By: Deb Greengold, Staff Writer
Featured image courtesy of Denis Bocquet.
Towson holds over 20,000 students, and with Valentine’s Day just around the corner, one can only wonder: What’s the best place to find love? According to a 2017 ABODO survey, entitled “Swipe Right For Love?” 91 percent of college students found that the best spot for creating romance was in the palm of your hands: mobile dating apps.
In today’s world, there are a number of dating apps to choose from, including Grindr, Bumble and Tinder. What makes dating more appealing through an app versus the casual pick up in the gym or the bar?
According to junior Lisa Lee, who has profiles on both Tinder and Bumble, there is a sense of enjoyment that comes from narrowing down your options.
“I enjoy the idea of rating guys by swiping left or right – it’s fun,” Lee said. “I joined Bumble because I heard there is a better selection of men, and women have the power to message first.”
Sophomore Justin Crum, on the other hand, said the apps are a positive cure for boredom.
“These apps keep me occupied when I am single and the end goal is to generate a relationship,” Crum said.
Despite dating apps serving as a convenient way of meeting new people and forming potential romances, some students expressed not feeling the same level of excitement with dating apps as with traditional dating. Junior Ian Simmons, who used Tinder and Grindr, eventually got rid of his apps.
“I usually download the app when I’m bored,” Simmons said. “But I don’t usually use it. I would rather … ask someone out in person.”
Lee said she felt technology was an important factor searching for “modern/millennial love” in today’s dating world.
“A lot of my friends have met their significant others through Tinder or Bumble,” Lee said. “I feel as though college students especially rely on these dating apps to meet people since they are too afraid to make a move in person.”
Simmons held an opposing viewpoint on the importance of the apps.
“You cannot force love,” Simmons said. “It’s hard to generate emotion through an app.”
Junior Becky Custis has been using Tinder for two years on and off. She agreed with Simmons, sharing that these apps are often used more for less-serious relationships than for true romance.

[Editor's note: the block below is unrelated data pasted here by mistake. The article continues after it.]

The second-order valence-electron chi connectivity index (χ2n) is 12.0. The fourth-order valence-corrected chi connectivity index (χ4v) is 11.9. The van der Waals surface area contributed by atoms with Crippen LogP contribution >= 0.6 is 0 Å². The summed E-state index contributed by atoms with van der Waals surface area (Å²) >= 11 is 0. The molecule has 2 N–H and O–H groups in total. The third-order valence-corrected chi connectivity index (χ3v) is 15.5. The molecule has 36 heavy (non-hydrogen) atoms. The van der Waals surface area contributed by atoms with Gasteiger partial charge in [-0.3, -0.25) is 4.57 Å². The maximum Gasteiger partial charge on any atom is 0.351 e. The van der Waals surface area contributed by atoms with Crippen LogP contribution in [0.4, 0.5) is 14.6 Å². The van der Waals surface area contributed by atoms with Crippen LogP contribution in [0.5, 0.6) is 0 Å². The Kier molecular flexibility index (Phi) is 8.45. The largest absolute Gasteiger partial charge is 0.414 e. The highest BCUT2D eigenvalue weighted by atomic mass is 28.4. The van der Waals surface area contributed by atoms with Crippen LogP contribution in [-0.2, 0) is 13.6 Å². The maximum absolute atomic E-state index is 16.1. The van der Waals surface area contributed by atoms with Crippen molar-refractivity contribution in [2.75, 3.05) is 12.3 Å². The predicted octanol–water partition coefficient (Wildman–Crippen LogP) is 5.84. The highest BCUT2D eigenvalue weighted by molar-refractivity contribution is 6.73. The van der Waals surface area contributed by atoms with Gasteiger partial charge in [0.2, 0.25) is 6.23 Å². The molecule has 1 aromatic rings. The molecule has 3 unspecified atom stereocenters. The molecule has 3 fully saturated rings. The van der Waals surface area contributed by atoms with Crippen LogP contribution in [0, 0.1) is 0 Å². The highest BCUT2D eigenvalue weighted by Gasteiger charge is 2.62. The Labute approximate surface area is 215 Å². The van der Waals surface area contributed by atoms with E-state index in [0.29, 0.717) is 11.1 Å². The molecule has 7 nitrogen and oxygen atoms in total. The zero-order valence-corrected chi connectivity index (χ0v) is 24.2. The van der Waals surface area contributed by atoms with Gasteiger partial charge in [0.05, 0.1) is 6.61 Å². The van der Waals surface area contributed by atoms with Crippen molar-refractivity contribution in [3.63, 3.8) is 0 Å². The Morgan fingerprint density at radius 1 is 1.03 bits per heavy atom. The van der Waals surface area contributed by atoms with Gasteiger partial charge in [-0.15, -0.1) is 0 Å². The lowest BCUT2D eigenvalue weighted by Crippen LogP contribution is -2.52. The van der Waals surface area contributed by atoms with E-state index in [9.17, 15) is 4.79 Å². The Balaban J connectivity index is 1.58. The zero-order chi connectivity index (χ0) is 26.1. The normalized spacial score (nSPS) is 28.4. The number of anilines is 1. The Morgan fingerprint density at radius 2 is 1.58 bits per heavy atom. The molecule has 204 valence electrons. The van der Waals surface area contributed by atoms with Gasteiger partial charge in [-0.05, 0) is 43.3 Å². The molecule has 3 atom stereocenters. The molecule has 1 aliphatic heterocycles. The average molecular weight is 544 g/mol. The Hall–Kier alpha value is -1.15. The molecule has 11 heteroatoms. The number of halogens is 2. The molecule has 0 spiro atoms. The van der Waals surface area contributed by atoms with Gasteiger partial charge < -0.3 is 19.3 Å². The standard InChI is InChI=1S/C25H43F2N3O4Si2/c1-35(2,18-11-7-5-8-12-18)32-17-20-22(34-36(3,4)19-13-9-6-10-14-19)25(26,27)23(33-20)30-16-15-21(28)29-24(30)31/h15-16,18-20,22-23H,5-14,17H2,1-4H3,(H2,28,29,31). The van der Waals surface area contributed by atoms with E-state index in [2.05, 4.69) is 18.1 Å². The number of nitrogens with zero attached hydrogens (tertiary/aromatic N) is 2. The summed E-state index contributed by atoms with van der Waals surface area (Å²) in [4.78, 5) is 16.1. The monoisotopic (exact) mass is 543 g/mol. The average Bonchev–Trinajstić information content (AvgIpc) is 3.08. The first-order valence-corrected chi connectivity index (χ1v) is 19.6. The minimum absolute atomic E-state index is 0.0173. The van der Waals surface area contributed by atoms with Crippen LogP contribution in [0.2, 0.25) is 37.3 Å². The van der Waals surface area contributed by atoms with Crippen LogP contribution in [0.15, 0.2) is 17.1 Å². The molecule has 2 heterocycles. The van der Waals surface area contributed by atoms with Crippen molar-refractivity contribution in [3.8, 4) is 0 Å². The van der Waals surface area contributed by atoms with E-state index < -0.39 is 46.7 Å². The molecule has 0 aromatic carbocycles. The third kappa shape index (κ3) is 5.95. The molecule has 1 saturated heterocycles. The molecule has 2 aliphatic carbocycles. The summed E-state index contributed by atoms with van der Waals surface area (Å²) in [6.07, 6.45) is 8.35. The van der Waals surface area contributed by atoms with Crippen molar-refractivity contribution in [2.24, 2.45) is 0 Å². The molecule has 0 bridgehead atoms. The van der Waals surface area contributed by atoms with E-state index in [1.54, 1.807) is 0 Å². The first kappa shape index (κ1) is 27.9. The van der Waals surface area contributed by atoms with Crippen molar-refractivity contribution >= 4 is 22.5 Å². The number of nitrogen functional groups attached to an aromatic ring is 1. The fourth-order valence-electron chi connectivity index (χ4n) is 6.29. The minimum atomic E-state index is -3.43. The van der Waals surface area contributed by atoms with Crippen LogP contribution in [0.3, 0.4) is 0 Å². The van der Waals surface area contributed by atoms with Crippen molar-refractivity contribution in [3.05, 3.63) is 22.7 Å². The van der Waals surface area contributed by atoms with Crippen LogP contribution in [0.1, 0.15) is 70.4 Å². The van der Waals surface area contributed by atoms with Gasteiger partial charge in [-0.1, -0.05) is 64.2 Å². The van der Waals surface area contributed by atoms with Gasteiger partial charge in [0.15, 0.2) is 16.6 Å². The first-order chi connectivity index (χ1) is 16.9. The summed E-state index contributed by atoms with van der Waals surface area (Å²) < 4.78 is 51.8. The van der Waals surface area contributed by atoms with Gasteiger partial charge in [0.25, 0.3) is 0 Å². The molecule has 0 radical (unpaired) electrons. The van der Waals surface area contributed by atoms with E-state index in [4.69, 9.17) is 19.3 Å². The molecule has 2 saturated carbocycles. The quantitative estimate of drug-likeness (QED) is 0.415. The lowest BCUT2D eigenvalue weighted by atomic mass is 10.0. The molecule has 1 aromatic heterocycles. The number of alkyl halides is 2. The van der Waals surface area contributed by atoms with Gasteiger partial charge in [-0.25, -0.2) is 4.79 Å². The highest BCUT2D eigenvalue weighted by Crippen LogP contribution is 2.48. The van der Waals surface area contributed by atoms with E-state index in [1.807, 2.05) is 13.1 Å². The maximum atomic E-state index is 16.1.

“Tinder has the stereotype of being a ‘hookup’ app,” Custis said. “I’ve met a lot of people that are skeptical about using it to find love because of the stereotype. I don’t even believe it can find love from what I’ve seen from it either.”
Despite the mixed reviews of effectiveness, each student agreed that their dating app experiences at least made for some interesting stories to tell.
“I actually matched with a Ravens football player on Bumble and almost went over for movie night,” Lee said. “He’s actually really nice and I made it a little inside joke to congratulate him on every win the Ravens had this past season.”
Crum shared that he had two experiences, both showcasing how small the world seems when being on a dating app.
“I swiped right on an ex, and a couple of days later he matched me back,” Crum said. “We ended up dating again and a couple of months later we broke up, so there’s that.”
Crum also described a time when he ran into a match at his workplace.
“I am a waiter at a restaurant and I ended up waiting for a guy and his family,” he said. “We had matched on Grindr and after the night ended, he messaged me saying he enjoyed my service. Weird, right?”
Custis also had a workplace story.
“I matched with a new employee at my work and he was flirting really hard,” Custis said. “One day, he saw me at work and realized it was me on Tinder.”
For Simmons, the “small world” cliché couldn’t have been more relatable.
“The funniest story would have to be messaging a guy I saw on the app because I thought he was very cute and then not speaking to him at all after,” Simmons said. “Then him and I ended up sitting next to each other in our English class last year. Talk about a small world. We’re friends now though, so everything worked out.”